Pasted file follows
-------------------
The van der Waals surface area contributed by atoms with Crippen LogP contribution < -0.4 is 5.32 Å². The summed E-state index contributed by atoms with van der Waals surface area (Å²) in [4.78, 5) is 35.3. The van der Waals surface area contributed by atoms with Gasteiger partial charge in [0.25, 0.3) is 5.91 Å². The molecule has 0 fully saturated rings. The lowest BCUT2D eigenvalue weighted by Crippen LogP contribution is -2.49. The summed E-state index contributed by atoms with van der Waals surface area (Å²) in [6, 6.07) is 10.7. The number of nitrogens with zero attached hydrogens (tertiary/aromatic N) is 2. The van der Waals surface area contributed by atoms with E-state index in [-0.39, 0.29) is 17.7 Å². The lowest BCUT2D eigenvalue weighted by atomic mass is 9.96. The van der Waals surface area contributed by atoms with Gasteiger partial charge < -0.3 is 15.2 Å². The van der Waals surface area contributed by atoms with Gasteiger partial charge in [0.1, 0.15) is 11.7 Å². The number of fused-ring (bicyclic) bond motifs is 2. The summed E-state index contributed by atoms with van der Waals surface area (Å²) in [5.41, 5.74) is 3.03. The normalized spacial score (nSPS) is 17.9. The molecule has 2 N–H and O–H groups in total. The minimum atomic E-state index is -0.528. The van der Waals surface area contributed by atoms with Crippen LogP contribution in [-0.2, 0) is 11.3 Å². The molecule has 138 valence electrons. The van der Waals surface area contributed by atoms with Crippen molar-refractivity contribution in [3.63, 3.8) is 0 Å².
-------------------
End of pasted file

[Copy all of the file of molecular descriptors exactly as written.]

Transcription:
The van der Waals surface area contributed by atoms with Crippen LogP contribution < -0.4 is 5.32 Å². The summed E-state index contributed by atoms with van der Waals surface area (Å²) in [4.78, 5) is 35.3. The van der Waals surface area contributed by atoms with Gasteiger partial charge in [0.25, 0.3) is 5.91 Å². The molecule has 0 fully saturated rings. The lowest BCUT2D eigenvalue weighted by Crippen LogP contribution is -2.49. The summed E-state index contributed by atoms with van der Waals surface area (Å²) in [6, 6.07) is 10.7. The number of nitrogens with zero attached hydrogens (tertiary/aromatic N) is 2. The van der Waals surface area contributed by atoms with E-state index in [-0.39, 0.29) is 17.7 Å². The lowest BCUT2D eigenvalue weighted by atomic mass is 9.96. The van der Waals surface area contributed by atoms with Gasteiger partial charge < -0.3 is 15.2 Å². The van der Waals surface area contributed by atoms with Gasteiger partial charge in [0.1, 0.15) is 11.7 Å². The number of fused-ring (bicyclic) bond motifs is 2. The summed E-state index contributed by atoms with van der Waals surface area (Å²) in [5.41, 5.74) is 3.03. The normalized spacial score (nSPS) is 17.9. The molecule has 2 N–H and O–H groups in total. The minimum atomic E-state index is -0.528. The van der Waals surface area contributed by atoms with Crippen LogP contribution in [-0.2, 0) is 11.3 Å². The molecule has 138 valence electrons. The van der Waals surface area contributed by atoms with Crippen molar-refractivity contribution in [3.63, 3.8) is 0 Å².